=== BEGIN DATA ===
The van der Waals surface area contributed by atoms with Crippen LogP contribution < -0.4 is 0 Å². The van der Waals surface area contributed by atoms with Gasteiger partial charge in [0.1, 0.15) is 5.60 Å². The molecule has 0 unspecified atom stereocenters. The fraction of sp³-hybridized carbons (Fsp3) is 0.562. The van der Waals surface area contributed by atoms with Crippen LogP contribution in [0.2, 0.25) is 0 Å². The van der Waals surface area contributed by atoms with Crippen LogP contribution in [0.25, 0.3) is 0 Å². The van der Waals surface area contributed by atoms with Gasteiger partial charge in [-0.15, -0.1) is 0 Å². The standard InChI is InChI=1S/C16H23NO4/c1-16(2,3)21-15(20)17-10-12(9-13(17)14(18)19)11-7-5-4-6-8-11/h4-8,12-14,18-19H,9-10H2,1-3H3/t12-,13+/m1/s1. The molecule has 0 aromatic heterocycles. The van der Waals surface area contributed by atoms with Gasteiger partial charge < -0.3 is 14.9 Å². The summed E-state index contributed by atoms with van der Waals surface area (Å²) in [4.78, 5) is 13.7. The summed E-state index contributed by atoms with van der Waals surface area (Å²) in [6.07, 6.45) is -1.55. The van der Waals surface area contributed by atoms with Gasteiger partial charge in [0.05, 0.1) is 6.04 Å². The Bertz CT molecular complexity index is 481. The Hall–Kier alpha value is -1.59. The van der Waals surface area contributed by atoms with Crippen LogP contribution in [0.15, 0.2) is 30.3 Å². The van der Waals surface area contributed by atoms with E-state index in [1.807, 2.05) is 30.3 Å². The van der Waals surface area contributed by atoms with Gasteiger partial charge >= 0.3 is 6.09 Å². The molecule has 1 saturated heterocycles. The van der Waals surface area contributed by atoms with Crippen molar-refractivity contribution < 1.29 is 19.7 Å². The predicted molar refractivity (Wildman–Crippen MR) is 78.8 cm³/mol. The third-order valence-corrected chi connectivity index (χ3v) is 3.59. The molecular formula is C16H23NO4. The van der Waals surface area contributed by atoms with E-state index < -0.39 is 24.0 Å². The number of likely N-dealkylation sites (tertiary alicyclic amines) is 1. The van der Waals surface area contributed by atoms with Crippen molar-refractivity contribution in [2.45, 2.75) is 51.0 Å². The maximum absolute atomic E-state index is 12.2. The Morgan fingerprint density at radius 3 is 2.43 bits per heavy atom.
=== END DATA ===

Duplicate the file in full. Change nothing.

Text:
The van der Waals surface area contributed by atoms with Crippen LogP contribution < -0.4 is 0 Å². The van der Waals surface area contributed by atoms with Gasteiger partial charge in [0.1, 0.15) is 5.60 Å². The molecule has 0 unspecified atom stereocenters. The fraction of sp³-hybridized carbons (Fsp3) is 0.562. The van der Waals surface area contributed by atoms with Crippen LogP contribution in [0.2, 0.25) is 0 Å². The van der Waals surface area contributed by atoms with Crippen LogP contribution in [0.25, 0.3) is 0 Å². The van der Waals surface area contributed by atoms with Gasteiger partial charge in [-0.15, -0.1) is 0 Å². The standard InChI is InChI=1S/C16H23NO4/c1-16(2,3)21-15(20)17-10-12(9-13(17)14(18)19)11-7-5-4-6-8-11/h4-8,12-14,18-19H,9-10H2,1-3H3/t12-,13+/m1/s1. The molecule has 0 aromatic heterocycles. The van der Waals surface area contributed by atoms with Gasteiger partial charge < -0.3 is 14.9 Å². The summed E-state index contributed by atoms with van der Waals surface area (Å²) in [4.78, 5) is 13.7. The summed E-state index contributed by atoms with van der Waals surface area (Å²) in [6.07, 6.45) is -1.55. The van der Waals surface area contributed by atoms with Gasteiger partial charge in [0.05, 0.1) is 6.04 Å². The Bertz CT molecular complexity index is 481. The Hall–Kier alpha value is -1.59. The van der Waals surface area contributed by atoms with Crippen LogP contribution in [0.15, 0.2) is 30.3 Å². The van der Waals surface area contributed by atoms with E-state index in [1.807, 2.05) is 30.3 Å². The van der Waals surface area contributed by atoms with Gasteiger partial charge >= 0.3 is 6.09 Å². The molecule has 1 saturated heterocycles. The van der Waals surface area contributed by atoms with Crippen molar-refractivity contribution < 1.29 is 19.7 Å². The predicted molar refractivity (Wildman–Crippen MR) is 78.8 cm³/mol. The third-order valence-corrected chi connectivity index (χ3v) is 3.59. The molecular formula is C16H23NO4. The van der Waals surface area contributed by atoms with E-state index < -0.39 is 24.0 Å². The number of likely N-dealkylation sites (tertiary alicyclic amines) is 1. The van der Waals surface area contributed by atoms with Crippen molar-refractivity contribution in [2.45, 2.75) is 51.0 Å². The maximum absolute atomic E-state index is 12.2. The Morgan fingerprint density at radius 3 is 2.43 bits per heavy atom.